I want to remove silence at the end of multiple files in a batch process. But the Diagnostic tool can not be recorded in a script.
Is there another way to do that or should i perform this task file by file.
Sorry if that post has already been covered.
No, you can't record diagnostic processes as a favorite, but if you want to take a fixed amount of time from the end of a file, you can certainly program a favorite to do that. And you should be able to include that favorite as part of a batch process. So if it's for a fixed amount of time to remove from each file, that's the way to do it. If it's a variable amount, then yes you have to do this by hand.
I was afraid of this answer.
This process is for web radio purpose and i have to deal with thousend of files. So to do that by hand is just impossible. And as the silences at the end of files are not equal in duration, i can't program a fixed amount of time. So i will do that with another software.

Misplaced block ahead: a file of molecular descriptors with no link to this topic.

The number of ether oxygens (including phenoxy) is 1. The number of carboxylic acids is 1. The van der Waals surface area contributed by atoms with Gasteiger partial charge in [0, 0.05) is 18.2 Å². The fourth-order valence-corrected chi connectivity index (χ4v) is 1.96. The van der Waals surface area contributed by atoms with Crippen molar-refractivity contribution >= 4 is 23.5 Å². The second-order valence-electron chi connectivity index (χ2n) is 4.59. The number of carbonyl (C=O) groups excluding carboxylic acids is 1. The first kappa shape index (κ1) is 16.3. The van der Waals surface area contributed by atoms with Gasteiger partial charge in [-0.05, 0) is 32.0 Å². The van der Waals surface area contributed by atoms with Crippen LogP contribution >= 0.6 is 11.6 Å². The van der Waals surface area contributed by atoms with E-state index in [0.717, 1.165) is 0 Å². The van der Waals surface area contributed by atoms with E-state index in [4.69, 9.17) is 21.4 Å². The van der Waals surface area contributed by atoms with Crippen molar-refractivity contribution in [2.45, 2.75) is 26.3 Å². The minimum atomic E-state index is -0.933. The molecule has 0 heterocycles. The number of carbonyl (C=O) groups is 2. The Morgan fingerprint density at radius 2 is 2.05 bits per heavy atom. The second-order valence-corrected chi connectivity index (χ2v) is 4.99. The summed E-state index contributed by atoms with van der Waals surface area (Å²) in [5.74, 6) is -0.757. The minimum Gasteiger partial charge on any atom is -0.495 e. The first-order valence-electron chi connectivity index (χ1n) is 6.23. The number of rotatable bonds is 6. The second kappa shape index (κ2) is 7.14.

Do you know if Adobe have plan to change that in the near future? (i have read post from 2010 about the same problem).
I wish I could say that there was, but Adobe never let plans out in advance, and even if I (sometimes) know what they are, I couldn't tell you because I'm under a NDA. Yes there have been all sorts of requests and comments about what you can and can't easily program Audition to do, and in many ways this has gone backwards rather than forwards. The scripting in Audition 3 was arguably better, and even with that we had to guess our way around it, because there was no manual for it (or any help at all, come to that...)
The real problem is that Adobe have sort-of excused themselves from doing anything like that by publishing the SDK, which in theory means that if you can write the code yourself, there are all sorts of things that Audition is capable of. The snag here is that most of us are audio users, not coders... but if you can blackmail a coder into having a look at the SDK and he/she comes up with something useful... well that would be great. So far, we've pretty much failed at that.